Louisville Pulls Promotional Kevin Ware T-shirt from Online Store
The University of Louisville online store has pulled a T-shirt imprinted with Kevin Ware's jersey number after a strong backlash on the Internet. The Louisville Cardinals 2013 Final Four Rise Up #5 On-court T-shirt was removed from the site just days after it was unveiled amid accusations that the university and Adidas were trying to capitalize on a student's injury.
Ware, a sophomore at the University of Louisville and guard on the Louisville Cardinals, suffered a horrific injury during the team's March 31 game against Duke. After attempting to block a shot, Ware landed on his right leg and collapsed due to a severe compound fracture that was visible beneath the skin. The injury, and his teammates' reactions, was captured live on television.
The university store added the new T-shirt on April 3, which incorporates Ware's jersey number 5 to the team's "Rise to the Occasion" slogan. Louisville fans immediately said the move was in poor taste and accused both Louisville and Adidas of trying to profit from Ware's pain. Several sources noted that proceeds from the T-shirt, which retails for $24.99, did not go to Ware or his family.
"Louisville and Adidas don't deserve to wring one more cent out of Kevin Ware's name, and they are greedy vampires for trying to do so now," wrote Tom Ley of Deadspin. "Kevin Ware has already helped line the pockets of Louisville, Adidas and the NCAA by laboring freely in the pursuit of a dream which may very well have been permanently derailed by his injury. Kevin Ware will never see a dollar of the revenue that was produced by his performance on the Louisville men's basketball team, and he will never see a dollar of the revenue that is produced by the sale of this shirt."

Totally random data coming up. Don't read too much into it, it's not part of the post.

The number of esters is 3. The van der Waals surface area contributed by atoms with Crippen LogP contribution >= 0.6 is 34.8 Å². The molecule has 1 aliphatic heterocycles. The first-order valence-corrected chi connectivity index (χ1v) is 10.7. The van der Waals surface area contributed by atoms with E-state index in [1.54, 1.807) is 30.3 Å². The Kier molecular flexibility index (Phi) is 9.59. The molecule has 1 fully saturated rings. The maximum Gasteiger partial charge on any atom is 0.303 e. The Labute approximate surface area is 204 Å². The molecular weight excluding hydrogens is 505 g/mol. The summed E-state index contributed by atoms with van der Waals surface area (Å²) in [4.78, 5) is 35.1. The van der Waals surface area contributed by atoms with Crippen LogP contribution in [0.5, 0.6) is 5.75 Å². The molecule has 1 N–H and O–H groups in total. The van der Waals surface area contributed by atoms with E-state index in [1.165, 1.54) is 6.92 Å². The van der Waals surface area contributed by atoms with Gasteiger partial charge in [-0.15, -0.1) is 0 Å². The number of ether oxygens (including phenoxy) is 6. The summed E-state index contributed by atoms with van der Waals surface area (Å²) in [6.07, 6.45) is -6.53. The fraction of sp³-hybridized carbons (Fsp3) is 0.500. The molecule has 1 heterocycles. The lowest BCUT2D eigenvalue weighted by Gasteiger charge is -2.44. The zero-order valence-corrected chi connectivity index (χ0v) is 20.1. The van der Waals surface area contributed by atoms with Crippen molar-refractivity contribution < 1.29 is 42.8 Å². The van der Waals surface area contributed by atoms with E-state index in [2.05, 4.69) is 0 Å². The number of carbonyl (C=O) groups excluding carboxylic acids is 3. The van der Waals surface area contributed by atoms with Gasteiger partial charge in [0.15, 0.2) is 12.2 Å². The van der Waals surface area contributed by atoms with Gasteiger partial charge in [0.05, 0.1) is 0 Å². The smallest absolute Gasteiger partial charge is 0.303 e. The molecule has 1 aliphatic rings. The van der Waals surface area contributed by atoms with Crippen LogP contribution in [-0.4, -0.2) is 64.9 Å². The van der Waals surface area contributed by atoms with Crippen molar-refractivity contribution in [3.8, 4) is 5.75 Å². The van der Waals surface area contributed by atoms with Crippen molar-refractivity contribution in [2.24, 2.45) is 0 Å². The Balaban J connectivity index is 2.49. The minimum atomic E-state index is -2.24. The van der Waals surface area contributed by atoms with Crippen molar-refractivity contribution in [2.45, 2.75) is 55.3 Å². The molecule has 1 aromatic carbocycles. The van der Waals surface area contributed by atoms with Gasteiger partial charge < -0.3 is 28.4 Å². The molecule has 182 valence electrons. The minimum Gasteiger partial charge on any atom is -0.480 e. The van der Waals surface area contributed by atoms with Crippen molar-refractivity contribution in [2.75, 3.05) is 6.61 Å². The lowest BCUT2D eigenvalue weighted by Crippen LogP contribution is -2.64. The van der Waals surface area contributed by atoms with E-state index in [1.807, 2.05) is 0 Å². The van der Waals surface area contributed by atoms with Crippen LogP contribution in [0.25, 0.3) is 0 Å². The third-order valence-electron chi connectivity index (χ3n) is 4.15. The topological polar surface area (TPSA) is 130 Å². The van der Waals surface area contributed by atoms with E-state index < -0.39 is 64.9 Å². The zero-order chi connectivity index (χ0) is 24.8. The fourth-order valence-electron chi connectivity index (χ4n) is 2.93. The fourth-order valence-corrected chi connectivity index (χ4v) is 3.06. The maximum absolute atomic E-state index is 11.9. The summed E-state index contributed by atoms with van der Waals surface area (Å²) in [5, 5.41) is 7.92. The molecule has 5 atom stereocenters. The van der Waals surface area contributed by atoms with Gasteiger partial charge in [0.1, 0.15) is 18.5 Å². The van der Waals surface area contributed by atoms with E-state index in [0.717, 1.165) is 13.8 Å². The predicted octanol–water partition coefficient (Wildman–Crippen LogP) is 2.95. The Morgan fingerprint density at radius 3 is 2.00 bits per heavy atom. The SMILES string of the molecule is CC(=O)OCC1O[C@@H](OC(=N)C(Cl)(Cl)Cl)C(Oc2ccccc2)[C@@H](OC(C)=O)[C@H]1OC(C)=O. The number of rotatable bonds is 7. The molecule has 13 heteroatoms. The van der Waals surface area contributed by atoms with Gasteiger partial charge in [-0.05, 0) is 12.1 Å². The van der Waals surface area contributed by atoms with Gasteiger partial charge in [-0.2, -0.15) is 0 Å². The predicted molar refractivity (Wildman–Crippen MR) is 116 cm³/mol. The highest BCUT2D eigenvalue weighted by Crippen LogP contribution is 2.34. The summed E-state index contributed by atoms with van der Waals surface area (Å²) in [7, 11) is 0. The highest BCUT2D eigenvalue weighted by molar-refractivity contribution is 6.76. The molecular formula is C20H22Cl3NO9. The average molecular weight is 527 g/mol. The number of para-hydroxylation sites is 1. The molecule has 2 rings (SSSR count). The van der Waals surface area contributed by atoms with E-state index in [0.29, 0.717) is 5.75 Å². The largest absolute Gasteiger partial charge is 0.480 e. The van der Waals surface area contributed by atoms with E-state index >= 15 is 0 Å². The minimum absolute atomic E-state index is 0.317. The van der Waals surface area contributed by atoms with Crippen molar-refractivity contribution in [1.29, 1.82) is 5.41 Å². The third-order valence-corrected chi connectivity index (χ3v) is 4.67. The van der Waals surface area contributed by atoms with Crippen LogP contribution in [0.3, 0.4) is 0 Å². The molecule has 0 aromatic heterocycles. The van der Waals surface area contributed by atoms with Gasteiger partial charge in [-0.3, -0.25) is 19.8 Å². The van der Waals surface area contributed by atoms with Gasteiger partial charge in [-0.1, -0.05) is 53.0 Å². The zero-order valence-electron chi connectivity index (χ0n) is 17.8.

The university responded to the outcry, saying they "proactively decided to waive any traditional licensing royalties revenue connected to the No. 5 graphic to be worn by the team on the court," according to Brent Seebohm, associate athletic director of the University of Louisville. He added that Adidas is contributing a portion of every sale to the university's scholarship fund. Seebohm also said that NCAA regulations prohibit student athletes from earning money related to their gameplay, so the school would not give the proceeds to Ware even if it wanted to.
Despite claiming that the T-shirts were made available with the best intentions, the university pulled the shirt from the store without comment on Thursday. The item's page has since reappeared with a description stating that the school has waived any royalties from the sale. However, as of the time of publication, the product also carries another disclaimer: "Sorry, we no longer carry this item."